Personas define policies to control which users can (or cannot) take certain actions on specific assets. They address a combination of two main objectives:
- Curating the assets that are relevant to a team of users
- Controlling the actions users can take on those assets (querying data, updating metadata, etc)
Personas curate the assets that are discoverable by users, and the detailed metadata shown. In this way, users can focus on only those assets (and metadata) relevant to their role in the organization. This reduces distractions and "noise" for users.
For example, a team of marketers may only work with a few data sets and dashboards. Rather than flooding the marketers with details about every asset in your company, you want to focus their attention.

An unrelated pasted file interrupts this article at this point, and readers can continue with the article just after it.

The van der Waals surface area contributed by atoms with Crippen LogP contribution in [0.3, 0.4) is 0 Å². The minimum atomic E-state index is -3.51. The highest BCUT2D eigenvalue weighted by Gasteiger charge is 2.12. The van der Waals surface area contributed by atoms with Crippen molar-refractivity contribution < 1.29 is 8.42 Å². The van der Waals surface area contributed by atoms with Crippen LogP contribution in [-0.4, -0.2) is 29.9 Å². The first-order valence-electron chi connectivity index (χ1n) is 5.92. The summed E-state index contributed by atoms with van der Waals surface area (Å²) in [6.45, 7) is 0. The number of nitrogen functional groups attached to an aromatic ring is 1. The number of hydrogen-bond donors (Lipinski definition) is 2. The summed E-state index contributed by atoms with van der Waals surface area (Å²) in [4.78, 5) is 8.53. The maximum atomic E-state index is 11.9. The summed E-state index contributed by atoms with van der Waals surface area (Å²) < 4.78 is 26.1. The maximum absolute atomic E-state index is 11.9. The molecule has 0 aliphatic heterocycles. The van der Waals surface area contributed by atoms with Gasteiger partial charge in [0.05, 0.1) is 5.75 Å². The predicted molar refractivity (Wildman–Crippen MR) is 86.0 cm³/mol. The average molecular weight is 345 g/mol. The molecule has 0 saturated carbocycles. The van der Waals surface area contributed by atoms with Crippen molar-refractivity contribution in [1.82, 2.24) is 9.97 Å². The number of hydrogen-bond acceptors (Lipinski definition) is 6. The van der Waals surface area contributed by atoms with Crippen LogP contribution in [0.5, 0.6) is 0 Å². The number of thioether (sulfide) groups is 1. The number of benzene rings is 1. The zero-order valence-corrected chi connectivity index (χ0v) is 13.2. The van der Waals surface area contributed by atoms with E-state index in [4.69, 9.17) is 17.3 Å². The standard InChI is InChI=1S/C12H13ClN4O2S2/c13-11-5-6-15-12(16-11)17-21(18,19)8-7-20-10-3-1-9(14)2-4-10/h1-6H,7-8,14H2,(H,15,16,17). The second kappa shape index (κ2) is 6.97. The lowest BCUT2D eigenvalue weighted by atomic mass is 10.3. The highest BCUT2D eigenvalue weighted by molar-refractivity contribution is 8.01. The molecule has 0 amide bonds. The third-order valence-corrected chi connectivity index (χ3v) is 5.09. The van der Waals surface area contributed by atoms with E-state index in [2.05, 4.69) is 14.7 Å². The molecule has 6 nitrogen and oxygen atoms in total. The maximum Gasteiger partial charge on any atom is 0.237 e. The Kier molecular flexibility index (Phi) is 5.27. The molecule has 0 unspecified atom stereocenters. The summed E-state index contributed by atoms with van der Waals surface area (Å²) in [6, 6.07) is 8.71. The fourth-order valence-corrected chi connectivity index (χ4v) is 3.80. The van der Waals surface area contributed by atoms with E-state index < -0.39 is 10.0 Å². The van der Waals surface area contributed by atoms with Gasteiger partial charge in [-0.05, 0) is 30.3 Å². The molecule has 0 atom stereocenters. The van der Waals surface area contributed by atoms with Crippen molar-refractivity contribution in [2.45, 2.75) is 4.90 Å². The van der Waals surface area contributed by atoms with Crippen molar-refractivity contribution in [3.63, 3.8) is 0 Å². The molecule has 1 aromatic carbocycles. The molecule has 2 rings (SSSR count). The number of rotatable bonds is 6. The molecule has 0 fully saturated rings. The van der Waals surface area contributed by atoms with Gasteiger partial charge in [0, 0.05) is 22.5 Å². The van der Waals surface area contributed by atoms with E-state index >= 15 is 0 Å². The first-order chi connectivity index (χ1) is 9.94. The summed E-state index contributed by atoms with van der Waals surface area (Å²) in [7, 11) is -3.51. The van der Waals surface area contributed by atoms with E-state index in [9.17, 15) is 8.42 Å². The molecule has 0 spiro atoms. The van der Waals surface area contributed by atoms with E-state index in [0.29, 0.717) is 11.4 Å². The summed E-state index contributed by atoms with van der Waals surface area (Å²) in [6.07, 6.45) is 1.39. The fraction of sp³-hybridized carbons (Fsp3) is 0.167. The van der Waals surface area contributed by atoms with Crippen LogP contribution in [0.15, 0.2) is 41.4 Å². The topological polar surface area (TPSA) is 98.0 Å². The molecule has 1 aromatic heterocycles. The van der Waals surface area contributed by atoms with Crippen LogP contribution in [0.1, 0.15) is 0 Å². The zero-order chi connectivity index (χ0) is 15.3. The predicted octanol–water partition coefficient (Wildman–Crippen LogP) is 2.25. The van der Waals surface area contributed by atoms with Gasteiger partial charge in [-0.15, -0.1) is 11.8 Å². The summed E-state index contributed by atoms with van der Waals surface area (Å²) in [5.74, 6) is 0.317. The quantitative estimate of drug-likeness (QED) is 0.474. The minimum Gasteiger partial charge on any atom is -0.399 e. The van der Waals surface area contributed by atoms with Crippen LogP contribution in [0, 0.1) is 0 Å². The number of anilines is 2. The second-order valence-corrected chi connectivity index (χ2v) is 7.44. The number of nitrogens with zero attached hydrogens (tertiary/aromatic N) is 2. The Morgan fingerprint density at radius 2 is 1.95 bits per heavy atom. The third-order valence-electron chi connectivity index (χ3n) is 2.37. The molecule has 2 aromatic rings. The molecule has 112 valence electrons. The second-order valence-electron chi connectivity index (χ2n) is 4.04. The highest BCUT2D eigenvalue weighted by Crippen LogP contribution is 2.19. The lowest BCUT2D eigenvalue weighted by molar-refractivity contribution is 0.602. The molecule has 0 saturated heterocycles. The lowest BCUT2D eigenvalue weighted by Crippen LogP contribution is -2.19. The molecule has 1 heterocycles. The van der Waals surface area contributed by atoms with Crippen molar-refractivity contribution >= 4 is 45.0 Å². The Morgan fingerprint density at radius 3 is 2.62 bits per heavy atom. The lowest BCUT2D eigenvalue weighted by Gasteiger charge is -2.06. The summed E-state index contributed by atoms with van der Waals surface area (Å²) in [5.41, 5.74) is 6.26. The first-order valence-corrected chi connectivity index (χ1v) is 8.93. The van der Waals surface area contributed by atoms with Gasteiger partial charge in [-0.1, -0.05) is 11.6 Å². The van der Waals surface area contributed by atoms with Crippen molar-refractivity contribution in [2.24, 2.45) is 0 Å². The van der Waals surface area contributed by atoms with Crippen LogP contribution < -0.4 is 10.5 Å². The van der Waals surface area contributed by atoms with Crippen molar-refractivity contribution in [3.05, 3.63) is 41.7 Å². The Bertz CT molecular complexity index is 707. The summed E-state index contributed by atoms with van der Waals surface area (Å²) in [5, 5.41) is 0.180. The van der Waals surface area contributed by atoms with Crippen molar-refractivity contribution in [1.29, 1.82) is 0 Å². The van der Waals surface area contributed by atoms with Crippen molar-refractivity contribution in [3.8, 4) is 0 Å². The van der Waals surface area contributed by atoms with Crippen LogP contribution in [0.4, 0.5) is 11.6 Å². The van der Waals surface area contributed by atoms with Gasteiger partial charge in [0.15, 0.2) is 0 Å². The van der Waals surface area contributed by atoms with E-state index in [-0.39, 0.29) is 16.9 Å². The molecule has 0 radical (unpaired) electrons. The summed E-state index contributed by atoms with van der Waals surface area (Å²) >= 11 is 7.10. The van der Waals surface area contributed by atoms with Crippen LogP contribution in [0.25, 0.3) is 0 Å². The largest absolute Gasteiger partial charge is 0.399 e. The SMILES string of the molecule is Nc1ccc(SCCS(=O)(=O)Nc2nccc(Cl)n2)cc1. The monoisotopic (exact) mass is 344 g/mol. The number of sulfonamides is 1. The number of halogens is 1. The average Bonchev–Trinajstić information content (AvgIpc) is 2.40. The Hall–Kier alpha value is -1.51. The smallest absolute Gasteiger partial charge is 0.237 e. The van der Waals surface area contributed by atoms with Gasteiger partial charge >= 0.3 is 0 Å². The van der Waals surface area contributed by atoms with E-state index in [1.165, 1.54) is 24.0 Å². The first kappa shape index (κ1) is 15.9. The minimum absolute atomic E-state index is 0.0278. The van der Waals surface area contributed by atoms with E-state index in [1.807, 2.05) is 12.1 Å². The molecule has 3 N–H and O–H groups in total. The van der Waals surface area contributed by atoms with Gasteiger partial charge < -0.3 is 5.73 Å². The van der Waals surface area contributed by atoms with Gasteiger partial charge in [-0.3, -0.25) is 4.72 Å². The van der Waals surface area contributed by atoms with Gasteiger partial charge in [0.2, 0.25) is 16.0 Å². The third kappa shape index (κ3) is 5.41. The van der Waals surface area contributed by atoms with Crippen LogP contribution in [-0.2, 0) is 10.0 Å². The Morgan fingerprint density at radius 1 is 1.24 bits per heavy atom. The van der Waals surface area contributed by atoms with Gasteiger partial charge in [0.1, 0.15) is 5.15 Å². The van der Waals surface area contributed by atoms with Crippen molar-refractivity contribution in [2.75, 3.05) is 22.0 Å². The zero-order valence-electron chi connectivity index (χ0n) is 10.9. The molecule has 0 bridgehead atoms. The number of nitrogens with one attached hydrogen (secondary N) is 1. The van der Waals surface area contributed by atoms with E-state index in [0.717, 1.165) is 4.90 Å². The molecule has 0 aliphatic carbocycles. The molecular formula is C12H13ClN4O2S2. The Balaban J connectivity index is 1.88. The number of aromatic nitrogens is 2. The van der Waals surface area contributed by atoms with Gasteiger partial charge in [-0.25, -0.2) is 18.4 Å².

Broad-brush access control
Combined with the personalization are broad-brush access control policies. When defining the policies in a persona, you not only select the assets but also what actions users can take on those assets.
For example, your team of marketers should be able to describe their dashboards. But perhaps they should only be able to see the shared data sets that feed those dashboards, not change their descriptions or tags. You can define the persona so that they can read and write the dashboards, but only read the data sets.